How To Handle Communications When Crisis Hits: Part Two
There are few guarantees in ministry today. Unfortunately, one of them is the inevitability of a potential crisis occurring in our country, your community or even your church that could have a major effect on your congregation and even your reputation.
A crisis is an event, precipitated by a specific incident, natural or man-made, that attracts critical media attention and lasts for a definite period of time. Recent church crises include a devastating hurricane in Houston, a gunman in Nashville, or a public moral failure of a national leader.
When your church finds itself in the midst of a crisis, the ripple effects can disrupt lives and operations for the foreseeable future if public opinion is not properly addressed and stewarded.
Skillfully managing the perception of the crisis can determine the difference between an organization’s life or death. In the pitched battle between perception and reality, perception always wins.
If this feels ominous and overwhelming to you, take heart. There is a solution – you can prepare for the inevitable crisis by a proactive and preventative method for preempting potential crises. Finding yourself in a crisis situation is bad; not being prepared when a crisis occurs is devastatingly worse.
THE QUICK SUMMARY – Crisis Management by Richard Luecke
All organizations are subject to crises. Leaders whose organizations encounter a crisis must act quickly, yet few leaders receive any formal training in this critical area.
In today’s volatile work environment, avoiding disaster is more important than ever. Crisis Management helps managers identify, manage, and prevent potential crises.
Full of tips and tools on how to prepare an emergency list and how to utilize pre-crisis resources, this book shows managers how to shepherd their teams from crisis to success.
A SIMPLE SOLUTION – Craft and communicate your response.
There is no one who can speak effectively for you and your organization than you. If your organization finds itself in a crisis situation – and even more so if you are the victim in a crisis – both your constituents and the public need to hear your voice.
Failure to make yourself heard in a crisis is a very risky move, almost as much as failure to communicate at all.
It is inevitable that there will be a time in the future when you find it essential to take your important and time-sensitive message to the public. In most cases that will involve communicating your message through both mainstream news media and social media platforms.
Those who reach out on behalf of your organization should be well briefed on not only what to say but what questions might arise and how those questions should be answered so that the entire organization is speaking with a single voice.
Communication through the media – newspapers, television, and radio – must be used to accurately frame the crisis in the public’s mind. Fail to deal with the media effectively, and your side of the story may never be heard.
Give intense attention to how you communicate with the public through the media. Your messages should be accurate and candid. They should also represent your point of view and include facts that support it. If you get your messages out early and often, there is a good chance that you will successfully frame the story in the public’s mind.
Give Them the Facts
One way to get across the story you want told is to (1) anticipate the questions that news reporters are likely to ask and (2) make a list of the five questions you would least liked to be asked and then be prepared to answer them. Be assured someone will ask those difficult questions. By anticipating media questions, you can form and articulate clear, complete responses that present your side of the story.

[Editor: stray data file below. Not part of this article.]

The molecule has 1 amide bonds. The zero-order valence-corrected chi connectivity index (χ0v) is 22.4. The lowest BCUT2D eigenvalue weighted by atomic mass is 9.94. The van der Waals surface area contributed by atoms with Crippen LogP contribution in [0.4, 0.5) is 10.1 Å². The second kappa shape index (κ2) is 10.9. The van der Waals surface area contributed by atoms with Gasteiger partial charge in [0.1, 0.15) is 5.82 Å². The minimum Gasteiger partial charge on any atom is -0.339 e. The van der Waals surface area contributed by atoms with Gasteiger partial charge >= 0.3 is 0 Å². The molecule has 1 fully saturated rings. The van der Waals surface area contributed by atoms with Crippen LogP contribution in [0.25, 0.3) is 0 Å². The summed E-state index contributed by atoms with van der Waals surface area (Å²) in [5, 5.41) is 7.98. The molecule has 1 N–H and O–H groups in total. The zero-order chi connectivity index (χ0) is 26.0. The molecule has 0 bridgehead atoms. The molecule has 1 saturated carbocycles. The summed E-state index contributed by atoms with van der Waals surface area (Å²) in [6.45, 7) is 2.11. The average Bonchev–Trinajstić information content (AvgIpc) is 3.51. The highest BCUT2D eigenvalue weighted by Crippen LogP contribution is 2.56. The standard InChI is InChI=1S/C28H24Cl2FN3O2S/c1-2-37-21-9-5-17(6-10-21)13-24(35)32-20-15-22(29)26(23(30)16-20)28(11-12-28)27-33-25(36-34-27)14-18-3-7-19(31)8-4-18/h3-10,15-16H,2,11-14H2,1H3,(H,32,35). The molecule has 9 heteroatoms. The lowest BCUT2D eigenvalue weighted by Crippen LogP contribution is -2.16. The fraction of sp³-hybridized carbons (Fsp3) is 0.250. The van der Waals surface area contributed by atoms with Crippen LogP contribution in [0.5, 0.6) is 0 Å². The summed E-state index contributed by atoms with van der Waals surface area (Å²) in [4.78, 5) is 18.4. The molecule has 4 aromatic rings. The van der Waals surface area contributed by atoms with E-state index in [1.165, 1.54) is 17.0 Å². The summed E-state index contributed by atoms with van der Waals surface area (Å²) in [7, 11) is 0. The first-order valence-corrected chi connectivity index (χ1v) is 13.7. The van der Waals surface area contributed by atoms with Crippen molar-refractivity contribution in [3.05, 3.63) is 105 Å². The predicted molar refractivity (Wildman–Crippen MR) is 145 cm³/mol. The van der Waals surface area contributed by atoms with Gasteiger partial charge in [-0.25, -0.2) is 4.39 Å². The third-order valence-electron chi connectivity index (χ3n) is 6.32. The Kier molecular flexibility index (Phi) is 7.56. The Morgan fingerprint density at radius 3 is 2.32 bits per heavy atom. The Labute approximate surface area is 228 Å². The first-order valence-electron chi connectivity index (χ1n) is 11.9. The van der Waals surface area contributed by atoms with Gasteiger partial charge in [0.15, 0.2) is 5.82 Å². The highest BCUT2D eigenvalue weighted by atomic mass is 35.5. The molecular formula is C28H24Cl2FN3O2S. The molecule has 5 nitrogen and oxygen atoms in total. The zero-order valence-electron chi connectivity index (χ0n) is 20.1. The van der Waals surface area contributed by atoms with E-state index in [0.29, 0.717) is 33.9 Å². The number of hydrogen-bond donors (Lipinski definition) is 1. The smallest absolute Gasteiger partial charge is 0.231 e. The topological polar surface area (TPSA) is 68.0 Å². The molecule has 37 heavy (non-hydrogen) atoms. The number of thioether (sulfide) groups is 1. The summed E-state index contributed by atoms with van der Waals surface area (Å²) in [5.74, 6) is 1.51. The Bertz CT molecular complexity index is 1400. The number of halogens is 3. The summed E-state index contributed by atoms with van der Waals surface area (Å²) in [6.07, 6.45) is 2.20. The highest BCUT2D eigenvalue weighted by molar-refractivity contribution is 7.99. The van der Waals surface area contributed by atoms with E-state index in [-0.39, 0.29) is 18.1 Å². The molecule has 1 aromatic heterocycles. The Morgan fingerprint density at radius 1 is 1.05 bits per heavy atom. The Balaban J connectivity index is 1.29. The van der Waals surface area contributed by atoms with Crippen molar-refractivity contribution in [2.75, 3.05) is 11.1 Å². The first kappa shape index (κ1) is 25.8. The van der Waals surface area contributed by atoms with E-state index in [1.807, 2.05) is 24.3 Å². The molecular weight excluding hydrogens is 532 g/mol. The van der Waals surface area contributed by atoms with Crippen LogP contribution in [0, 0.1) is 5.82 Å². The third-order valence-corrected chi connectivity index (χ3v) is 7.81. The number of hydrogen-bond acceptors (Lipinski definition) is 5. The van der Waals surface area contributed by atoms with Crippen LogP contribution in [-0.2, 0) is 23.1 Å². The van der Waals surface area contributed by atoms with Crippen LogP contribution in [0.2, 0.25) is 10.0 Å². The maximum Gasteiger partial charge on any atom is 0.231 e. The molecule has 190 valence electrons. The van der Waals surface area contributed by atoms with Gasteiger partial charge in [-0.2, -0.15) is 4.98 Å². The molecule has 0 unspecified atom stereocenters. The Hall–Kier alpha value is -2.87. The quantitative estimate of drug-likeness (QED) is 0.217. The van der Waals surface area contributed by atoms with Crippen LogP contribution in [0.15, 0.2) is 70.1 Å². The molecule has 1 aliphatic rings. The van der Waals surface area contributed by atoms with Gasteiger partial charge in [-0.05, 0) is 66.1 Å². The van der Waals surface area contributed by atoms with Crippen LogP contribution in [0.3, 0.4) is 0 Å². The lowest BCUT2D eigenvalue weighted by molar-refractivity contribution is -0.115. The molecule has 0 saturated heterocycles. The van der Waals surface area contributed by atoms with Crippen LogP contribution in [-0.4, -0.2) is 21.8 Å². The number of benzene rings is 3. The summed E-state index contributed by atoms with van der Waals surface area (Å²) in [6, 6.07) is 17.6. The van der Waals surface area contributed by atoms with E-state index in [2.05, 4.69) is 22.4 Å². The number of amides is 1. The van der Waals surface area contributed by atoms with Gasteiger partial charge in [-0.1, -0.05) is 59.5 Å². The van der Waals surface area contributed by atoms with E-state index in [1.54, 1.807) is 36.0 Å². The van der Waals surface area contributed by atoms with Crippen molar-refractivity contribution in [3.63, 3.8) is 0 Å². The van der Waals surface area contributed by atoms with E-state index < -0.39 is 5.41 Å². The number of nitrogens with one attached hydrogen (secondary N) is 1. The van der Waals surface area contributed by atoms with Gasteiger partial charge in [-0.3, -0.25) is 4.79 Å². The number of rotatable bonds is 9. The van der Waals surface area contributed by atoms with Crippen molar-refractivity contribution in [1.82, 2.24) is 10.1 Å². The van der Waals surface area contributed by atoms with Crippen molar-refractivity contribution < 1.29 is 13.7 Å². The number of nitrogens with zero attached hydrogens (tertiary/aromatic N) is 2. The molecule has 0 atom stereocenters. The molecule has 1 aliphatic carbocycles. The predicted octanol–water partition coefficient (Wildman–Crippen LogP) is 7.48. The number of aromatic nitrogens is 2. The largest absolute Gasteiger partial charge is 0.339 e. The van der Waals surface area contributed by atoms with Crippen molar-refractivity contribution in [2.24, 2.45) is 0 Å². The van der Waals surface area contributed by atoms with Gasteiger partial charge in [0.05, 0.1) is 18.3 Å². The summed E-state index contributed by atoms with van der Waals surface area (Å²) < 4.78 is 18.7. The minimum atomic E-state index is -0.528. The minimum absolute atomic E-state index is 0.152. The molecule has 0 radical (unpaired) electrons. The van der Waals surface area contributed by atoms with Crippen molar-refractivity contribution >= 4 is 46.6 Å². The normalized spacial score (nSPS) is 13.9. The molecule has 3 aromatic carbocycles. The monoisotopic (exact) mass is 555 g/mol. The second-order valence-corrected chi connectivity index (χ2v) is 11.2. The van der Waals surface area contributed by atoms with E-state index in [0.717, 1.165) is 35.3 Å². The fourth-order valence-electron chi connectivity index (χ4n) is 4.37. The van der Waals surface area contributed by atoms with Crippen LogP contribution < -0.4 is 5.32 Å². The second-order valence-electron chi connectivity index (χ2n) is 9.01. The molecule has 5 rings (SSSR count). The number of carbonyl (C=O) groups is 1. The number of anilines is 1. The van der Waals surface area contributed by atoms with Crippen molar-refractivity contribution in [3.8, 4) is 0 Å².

Use the Right Spokesperson
Who should be the spokesperson? In most cases it should be the identifiable leader, usually the CEO. When the crisis involves highly technical issues on which the CEO is not a credible authority, consider a team approach to speaking with the media. In this team approach, the CEO provides context and an overview of the situation. He or she will then ask a more technically knowledgeable subordinate to fill in the details – in nontechnical terms, you hope.
Segment Your Audience
Audience segmentation is the basis of an effective communication plan. First, segment your audience by interests. Once you have segmented your audience, you will have a better idea of the messages you need to develop and convey to each segment. You will need to develop different messages for different audiences. Just be sure those different messages are consistent and do not contradict one another.
Select the Most Appropriate Media
As a crisis communicator, you must match the media to the audience. Do this by first answering these questions:
With which audience segments should I communicate?
Which are the best media for reaching each segment?
What particular information will each segment value most?
Richard Luecke, Crisis Management
A NEXT STEP
If you have a Crisis Management Plan (see Solution #1 above), make sure the individual in charge is following the above suggestions when dealing with the media following a crisis.
If you do not have a Crisis Management Plan, designate a senior team member or board member to be the spokesperson in a crisis situation. Once this person is selected, convene your leadership team and board for a working session to work through the above points. This process will give the designated spokesperson the relevant information needed to convey to the media in any future crisis.
Excerpt taken from SUMS Remix 92-2, released May 2018
This is part of a weekly series posting excerpts from one of the most innovative content sources in the church world: SUMS Remix book excerpts for church leaders.
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Tags: Communication, Crisis Management, Richard Luecke, SUMS Remix, crisis communication